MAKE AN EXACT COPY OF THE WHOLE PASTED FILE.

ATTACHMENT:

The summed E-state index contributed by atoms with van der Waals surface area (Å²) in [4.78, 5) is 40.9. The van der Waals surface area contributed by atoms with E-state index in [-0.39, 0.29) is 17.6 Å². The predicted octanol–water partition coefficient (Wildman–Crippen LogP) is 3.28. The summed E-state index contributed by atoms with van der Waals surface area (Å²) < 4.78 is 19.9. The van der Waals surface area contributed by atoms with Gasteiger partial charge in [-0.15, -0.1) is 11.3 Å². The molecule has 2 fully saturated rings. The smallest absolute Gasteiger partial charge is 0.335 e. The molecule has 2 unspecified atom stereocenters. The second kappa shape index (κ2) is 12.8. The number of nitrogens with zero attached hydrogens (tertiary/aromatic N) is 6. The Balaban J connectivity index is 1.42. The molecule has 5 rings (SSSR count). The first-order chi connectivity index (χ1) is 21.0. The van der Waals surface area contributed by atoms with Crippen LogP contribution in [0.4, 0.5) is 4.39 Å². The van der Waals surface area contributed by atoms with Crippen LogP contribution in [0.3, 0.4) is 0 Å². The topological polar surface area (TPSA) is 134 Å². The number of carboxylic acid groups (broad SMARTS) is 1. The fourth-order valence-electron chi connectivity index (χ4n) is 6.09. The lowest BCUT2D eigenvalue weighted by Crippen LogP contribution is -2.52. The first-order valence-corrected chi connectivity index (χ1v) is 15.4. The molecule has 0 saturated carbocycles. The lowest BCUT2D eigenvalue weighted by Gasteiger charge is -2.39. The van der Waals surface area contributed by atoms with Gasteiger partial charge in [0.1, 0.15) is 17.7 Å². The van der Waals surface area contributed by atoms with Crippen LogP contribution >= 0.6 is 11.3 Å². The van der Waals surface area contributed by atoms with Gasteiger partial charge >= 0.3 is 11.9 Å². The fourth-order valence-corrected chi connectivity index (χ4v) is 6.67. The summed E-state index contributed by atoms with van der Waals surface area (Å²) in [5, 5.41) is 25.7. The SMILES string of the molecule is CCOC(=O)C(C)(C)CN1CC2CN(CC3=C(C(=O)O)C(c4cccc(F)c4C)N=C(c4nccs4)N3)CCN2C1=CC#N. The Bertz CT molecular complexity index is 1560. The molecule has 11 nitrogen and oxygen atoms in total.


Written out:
The summed E-state index contributed by atoms with van der Waals surface area (Å²) in [4.78, 5) is 40.9. The van der Waals surface area contributed by atoms with E-state index in [-0.39, 0.29) is 17.6 Å². The predicted octanol–water partition coefficient (Wildman–Crippen LogP) is 3.28. The summed E-state index contributed by atoms with van der Waals surface area (Å²) < 4.78 is 19.9. The van der Waals surface area contributed by atoms with Gasteiger partial charge in [-0.15, -0.1) is 11.3 Å². The molecule has 2 fully saturated rings. The smallest absolute Gasteiger partial charge is 0.335 e. The molecule has 2 unspecified atom stereocenters. The second kappa shape index (κ2) is 12.8. The number of nitrogens with zero attached hydrogens (tertiary/aromatic N) is 6. The Balaban J connectivity index is 1.42. The molecule has 5 rings (SSSR count). The first-order chi connectivity index (χ1) is 21.0. The van der Waals surface area contributed by atoms with Crippen LogP contribution in [0.4, 0.5) is 4.39 Å². The van der Waals surface area contributed by atoms with Crippen LogP contribution in [0.3, 0.4) is 0 Å². The topological polar surface area (TPSA) is 134 Å². The number of carboxylic acid groups (broad SMARTS) is 1. The fourth-order valence-electron chi connectivity index (χ4n) is 6.09. The lowest BCUT2D eigenvalue weighted by Crippen LogP contribution is -2.52. The first-order valence-corrected chi connectivity index (χ1v) is 15.4. The molecule has 0 saturated carbocycles. The lowest BCUT2D eigenvalue weighted by Gasteiger charge is -2.39. The van der Waals surface area contributed by atoms with Gasteiger partial charge in [0.1, 0.15) is 17.7 Å². The van der Waals surface area contributed by atoms with Crippen LogP contribution >= 0.6 is 11.3 Å². The van der Waals surface area contributed by atoms with Gasteiger partial charge >= 0.3 is 11.9 Å². The fourth-order valence-corrected chi connectivity index (χ4v) is 6.67. The summed E-state index contributed by atoms with van der Waals surface area (Å²) in [5, 5.41) is 25.7. The SMILES string of the molecule is CCOC(=O)C(C)(C)CN1CC2CN(CC3=C(C(=O)O)C(c4cccc(F)c4C)N=C(c4nccs4)N3)CCN2C1=CC#N. The Bertz CT molecular complexity index is 1560. The molecule has 11 nitrogen and oxygen atoms in total.